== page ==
Also debuting at the Festival of Speed were the Subaru 22B-inspired Prodrive P25, Ford Electric Supervan, Genesis G80 E, Polestar 2 BST edition and Polestar 5 Prototype, and the Subaru Gymkhana GL Wagon that Travis Pastrana drove with his trademark flamboyance up the Hill.
BMW was honoured as this year’s featured marque. A dramatic sculpture dedicated to the brand was set in front of Goodwood House to celebrate 50 years of the German manufacturer’s M division. For its part, BMW displayed some of its most evocative past models such as the M1 Procar and E90 3.0 CSL ‘Batmobile’ , in addition to launching its latest M3 Touring road car and BMW M Hybrid V8 that heralds the marque’s return to top-tier endurance racing in 2023.
Similarly to BMW, Porsche will also be making its lauded return to endurance racing in 2023, and the Festival of Speed saw it uncover the 963 that will compete in the LMdH class against the likes of Toyota, Audi, Cadillac, Peugeot and Ferrari. The 963 was launched on Saturday evening alongside several of the company’s most successful Le Mans challengers including a Rothmans-liveried 962, followed by a dramatic run up the Hill.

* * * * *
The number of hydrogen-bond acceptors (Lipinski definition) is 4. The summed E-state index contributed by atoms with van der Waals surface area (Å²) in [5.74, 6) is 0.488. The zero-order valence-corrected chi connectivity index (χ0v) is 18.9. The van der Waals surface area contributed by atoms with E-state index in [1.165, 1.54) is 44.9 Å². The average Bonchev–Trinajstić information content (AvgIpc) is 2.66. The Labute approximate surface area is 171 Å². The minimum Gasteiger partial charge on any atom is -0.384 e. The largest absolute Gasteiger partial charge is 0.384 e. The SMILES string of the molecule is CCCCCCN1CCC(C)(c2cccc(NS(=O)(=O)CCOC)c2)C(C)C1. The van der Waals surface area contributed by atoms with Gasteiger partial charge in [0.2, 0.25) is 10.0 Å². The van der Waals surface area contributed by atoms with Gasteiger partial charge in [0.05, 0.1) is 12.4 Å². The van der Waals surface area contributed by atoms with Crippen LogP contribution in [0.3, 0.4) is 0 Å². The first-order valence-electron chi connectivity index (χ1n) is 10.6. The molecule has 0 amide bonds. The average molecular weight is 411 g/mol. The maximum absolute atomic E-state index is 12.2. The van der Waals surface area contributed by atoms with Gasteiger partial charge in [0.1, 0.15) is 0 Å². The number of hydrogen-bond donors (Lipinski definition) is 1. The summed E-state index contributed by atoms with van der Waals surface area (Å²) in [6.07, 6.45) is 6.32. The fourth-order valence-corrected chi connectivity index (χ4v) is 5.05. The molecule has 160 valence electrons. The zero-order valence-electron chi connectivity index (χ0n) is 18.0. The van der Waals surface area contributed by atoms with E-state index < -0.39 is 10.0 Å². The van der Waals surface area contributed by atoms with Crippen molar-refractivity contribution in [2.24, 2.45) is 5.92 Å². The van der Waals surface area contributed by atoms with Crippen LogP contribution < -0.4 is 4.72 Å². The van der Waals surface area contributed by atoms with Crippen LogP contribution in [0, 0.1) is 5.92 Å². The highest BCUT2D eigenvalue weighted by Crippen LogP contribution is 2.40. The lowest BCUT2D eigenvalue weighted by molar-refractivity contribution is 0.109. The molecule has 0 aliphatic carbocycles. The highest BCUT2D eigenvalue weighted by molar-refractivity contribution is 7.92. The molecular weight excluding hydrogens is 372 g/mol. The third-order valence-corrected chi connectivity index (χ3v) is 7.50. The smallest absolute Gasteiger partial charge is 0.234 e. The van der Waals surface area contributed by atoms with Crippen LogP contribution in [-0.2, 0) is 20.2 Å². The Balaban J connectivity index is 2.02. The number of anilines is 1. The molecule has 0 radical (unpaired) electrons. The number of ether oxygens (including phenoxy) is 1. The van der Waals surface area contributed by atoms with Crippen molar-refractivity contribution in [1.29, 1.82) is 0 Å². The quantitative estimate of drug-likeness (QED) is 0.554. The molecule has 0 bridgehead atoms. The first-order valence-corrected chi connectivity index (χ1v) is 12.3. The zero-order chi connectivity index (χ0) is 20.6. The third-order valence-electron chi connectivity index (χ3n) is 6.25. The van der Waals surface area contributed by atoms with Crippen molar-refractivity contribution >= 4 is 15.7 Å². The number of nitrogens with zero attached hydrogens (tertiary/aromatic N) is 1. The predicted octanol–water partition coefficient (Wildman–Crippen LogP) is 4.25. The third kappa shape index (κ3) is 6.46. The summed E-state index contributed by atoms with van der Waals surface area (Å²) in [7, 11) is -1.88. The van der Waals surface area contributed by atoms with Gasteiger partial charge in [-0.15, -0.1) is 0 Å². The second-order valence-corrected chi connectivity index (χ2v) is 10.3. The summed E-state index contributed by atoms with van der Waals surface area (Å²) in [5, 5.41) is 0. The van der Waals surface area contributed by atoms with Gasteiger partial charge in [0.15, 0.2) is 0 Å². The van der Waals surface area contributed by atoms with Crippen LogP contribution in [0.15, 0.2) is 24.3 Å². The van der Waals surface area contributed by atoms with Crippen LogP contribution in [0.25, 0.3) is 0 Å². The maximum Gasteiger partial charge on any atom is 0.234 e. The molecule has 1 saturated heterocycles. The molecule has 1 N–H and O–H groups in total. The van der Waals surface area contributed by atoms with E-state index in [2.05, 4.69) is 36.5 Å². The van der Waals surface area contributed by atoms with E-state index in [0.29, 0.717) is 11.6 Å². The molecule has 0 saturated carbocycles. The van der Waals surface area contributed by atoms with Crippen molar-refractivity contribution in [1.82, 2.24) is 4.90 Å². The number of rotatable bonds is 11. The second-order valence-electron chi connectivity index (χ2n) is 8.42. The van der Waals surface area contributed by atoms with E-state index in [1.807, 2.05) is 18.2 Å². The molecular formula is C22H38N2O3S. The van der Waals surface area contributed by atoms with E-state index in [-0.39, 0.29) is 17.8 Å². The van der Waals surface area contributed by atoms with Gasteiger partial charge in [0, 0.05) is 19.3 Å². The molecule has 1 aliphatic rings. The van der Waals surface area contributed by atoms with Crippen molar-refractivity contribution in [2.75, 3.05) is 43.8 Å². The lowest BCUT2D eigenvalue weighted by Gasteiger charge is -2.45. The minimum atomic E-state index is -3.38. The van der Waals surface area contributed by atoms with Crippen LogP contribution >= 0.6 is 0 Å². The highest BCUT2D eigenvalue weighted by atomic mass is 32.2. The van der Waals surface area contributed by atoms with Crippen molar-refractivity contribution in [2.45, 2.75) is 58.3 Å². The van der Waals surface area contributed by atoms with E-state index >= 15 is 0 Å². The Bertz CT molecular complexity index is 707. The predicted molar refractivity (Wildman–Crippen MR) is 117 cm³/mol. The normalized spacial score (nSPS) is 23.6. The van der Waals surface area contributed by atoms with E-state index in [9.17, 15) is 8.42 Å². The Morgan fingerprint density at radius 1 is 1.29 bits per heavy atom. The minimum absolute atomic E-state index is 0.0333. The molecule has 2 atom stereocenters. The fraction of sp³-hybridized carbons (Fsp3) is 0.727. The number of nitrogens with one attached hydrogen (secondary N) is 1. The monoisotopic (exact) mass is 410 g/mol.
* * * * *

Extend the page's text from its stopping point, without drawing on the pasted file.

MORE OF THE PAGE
Another incredible moment was Wayne Rainey’s emotional return to the saddle of a motorcycle, 30 years after a crash at the 1993 Italian Grand Prix in Misano rendered him paralysed from the chest down. Joined by fellow motorcycle racers Mick Doohan and Kevin Schwartz, and by his former team manager Kenny Roberts, Rainey was seen triumphantly wheelie-ing off the startline on his modified Yamaha YZR500.
A consistently popular Festival of Speed attraction is the Formula 1 paddock, which this year hosted Mercedes, Ferrari, McLaren and Williams F1 teams. The open paddock offered visitors a rare opportunity to see cutting-edge Grand Prix cars being prepared by engineers for their runs up the Hill.
It’s only fitting that the quality of machinery was paired with the world’s greatest drivers including George Russell, Zhou Guanyu, Dario Franchitti, Bruno Senna, Nick Heidfeld and Tessa Whitlock, among many others.